Bobby Massie was a whipping boy early in the season, but he played really well the last 14 games. In all, he was responsible for 30 QB disruptions and five bad runs.

Here are the rest of the totals (Player: Bad Runs-Hurries-Hits-Sacks):

Leno: 10-20.5-16-5

Sitton: 8.5-1-3-1

Whitehair: 22-1-3-1

Long: 8-2-3-0

Massie: 5-17-10-3

Kush: 4.5-6-3-0

Adams: 1-1-3-2.5

Larsen: 8-4-7-1

The Bullies

On the other side of the ball, the Bears pass rushers were dominant at times, but none of them were consistent.

Willie Young got off to a fast start, but disappeared down the stretch. In all, he led the team with 37.5 disruptions, ahead of Lenny Floyd’s 32.5. Young had a lot of hurries, but didn’t actually get to the quarterback that much, I had him with a total of 14 QB hits, while Floyd was at 13.5 and, despite missing a lot of time, and McPhee was at 11. McPhee was boom or bust as he only had seven hurries for 18 total QB disruptions.

Akiem Hicks provided more pass rush than I thought he could. The veteran defensive lineman had 14 hurries and six hits in addition to his seven sacks. In very limited action, Eddie Goldman had 7.5 disruptions. Cornelius Washington rarely got to the quarterback, but he had 10 hurries and drew three holding penalties.

The Backers

Nick Kwiatkoski missed more tackles than any player on the team with 11, seven of which came in one game, but that doesn’t mean he was a bad player. Since Week Four, I had him with 10 stuffs (tackles for one yard or less), the most on the team. Danny Trevathan and Jerell Freeman were also among the team leaders with eight and seven.

The Weakness

The biggest weakness on the team this year was the secondary. While safety play has been a problem for a decade, the cornerback play was just as bad and I don’t think the Bears have any answers on the roster.

Tracy Porter regressed to the player he’s always been and is best suited as a third cornerback, not a first. Porter was still their best cornerback, but teams hit him for 30 passes for 505 yards. (Note: I didn’t credit/blame a completion on a player unless I was absolutely sure it was his fault. ). Those were both the worst totals on the team, but only because he played far more snaps than anybody else on the entire defense at nearly 90 percent.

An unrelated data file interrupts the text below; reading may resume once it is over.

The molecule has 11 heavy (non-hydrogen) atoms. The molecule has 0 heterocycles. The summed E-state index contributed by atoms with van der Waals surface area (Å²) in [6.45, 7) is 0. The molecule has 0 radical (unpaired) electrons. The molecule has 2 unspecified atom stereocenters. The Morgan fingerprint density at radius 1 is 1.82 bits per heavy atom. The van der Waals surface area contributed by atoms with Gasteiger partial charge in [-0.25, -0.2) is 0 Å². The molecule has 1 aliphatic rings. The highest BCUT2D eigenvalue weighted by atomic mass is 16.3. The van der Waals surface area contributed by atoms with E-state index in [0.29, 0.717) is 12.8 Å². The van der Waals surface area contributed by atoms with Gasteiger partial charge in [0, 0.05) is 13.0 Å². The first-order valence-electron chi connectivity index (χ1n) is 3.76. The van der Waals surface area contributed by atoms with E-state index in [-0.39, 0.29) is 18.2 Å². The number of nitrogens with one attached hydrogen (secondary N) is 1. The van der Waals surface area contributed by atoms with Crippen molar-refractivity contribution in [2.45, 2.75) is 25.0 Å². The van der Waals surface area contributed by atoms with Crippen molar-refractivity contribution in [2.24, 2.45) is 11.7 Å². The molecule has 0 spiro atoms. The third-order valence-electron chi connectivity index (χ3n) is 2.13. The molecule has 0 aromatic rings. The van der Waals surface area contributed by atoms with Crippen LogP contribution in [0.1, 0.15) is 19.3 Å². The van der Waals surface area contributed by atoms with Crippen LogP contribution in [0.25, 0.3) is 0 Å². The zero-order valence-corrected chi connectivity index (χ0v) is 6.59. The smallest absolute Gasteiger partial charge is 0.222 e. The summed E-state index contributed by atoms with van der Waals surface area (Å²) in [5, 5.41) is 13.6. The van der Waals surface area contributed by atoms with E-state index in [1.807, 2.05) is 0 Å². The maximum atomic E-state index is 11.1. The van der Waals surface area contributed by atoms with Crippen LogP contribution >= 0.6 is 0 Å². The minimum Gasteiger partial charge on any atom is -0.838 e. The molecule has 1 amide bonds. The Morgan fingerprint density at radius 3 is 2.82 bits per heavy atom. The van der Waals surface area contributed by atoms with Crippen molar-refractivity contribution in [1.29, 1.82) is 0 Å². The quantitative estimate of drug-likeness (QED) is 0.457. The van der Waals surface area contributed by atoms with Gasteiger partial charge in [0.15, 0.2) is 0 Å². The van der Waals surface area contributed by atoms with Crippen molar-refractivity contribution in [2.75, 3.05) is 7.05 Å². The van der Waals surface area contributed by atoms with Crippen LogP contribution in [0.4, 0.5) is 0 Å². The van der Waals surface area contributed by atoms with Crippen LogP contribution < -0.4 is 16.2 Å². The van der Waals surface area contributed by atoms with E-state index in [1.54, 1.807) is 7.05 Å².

Since nobody else could stay healthy, Cre’von LeBlanc was second on the team in total snaps was roasted worse than anybody else. Playing just under 65 percent of the team’s snaps, LeBlanc was responsible for 17 catches for 324 yards. That, of course, doesn’t include the numerous other times he was beaten and the receiver either didn’t make the catch or the quarterback missed the throw. Worth noting that the Bears didn’t plan on playing LeBlanc. Even in Week 17 he was their fourth cornerback, playing behind Porter, Johnthan Banks (not to be confused with the dude who played Mike Ehrmantraut), and Demontre Hurst.

Jacoby Glenn and De’Vaunte Bausby were absolute nightmares, neither played even 23 percent of the snaps and both gave up more than 10 catches and 100 yards. Bryce Callahan was at about 45 percent of the team’s snaps, giving up 15 catches for 181 yards. The biggest mystery of the 2016 season is why the team didn’t play Deiondre’ Hall, who had twice as many PBUs and INTs (four total) as he did catches allowed.

The safeties weren’t much better. It’s hard to know what to blame them for, but I had Harold Jones-Quartey with nine catches for 118 yards, Adrian Amos with five for 93 and Deon Bush with three for 30, but it seemed he was out of position a fair amount. Just as big of an issue was missed tackles as Amos had four, while both HJQ and Bush managed three. Not good for the last line of defense.

All three players are young and could see a drastic improvement, but the Bears have to bring in a starter somewhere and let the other three compete for one spot.